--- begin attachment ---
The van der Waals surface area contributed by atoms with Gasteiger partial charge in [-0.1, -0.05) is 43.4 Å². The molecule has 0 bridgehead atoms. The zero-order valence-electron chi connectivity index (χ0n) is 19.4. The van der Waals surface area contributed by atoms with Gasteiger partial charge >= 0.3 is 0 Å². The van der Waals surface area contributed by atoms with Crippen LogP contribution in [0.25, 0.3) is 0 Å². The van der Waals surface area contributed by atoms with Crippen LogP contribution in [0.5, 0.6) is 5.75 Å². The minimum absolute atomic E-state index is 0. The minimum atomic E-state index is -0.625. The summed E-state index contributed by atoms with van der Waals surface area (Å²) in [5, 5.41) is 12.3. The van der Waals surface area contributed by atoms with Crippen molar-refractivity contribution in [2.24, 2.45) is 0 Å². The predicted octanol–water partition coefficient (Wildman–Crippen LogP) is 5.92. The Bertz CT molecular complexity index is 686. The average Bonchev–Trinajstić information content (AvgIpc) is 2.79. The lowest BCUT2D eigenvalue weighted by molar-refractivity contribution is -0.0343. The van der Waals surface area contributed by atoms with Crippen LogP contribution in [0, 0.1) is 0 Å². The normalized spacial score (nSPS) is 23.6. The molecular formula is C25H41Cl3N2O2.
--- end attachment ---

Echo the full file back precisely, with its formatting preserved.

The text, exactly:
The van der Waals surface area contributed by atoms with Gasteiger partial charge in [-0.1, -0.05) is 43.4 Å². The molecule has 0 bridgehead atoms. The zero-order valence-electron chi connectivity index (χ0n) is 19.4. The van der Waals surface area contributed by atoms with Gasteiger partial charge >= 0.3 is 0 Å². The van der Waals surface area contributed by atoms with Crippen LogP contribution in [0.25, 0.3) is 0 Å². The van der Waals surface area contributed by atoms with Crippen LogP contribution in [0.5, 0.6) is 5.75 Å². The minimum absolute atomic E-state index is 0. The minimum atomic E-state index is -0.625. The summed E-state index contributed by atoms with van der Waals surface area (Å²) in [5, 5.41) is 12.3. The van der Waals surface area contributed by atoms with Crippen molar-refractivity contribution in [2.24, 2.45) is 0 Å². The predicted octanol–water partition coefficient (Wildman–Crippen LogP) is 5.92. The Bertz CT molecular complexity index is 686. The average Bonchev–Trinajstić information content (AvgIpc) is 2.79. The lowest BCUT2D eigenvalue weighted by molar-refractivity contribution is -0.0343. The van der Waals surface area contributed by atoms with Crippen LogP contribution in [0, 0.1) is 0 Å². The normalized spacial score (nSPS) is 23.6. The molecular formula is C25H41Cl3N2O2.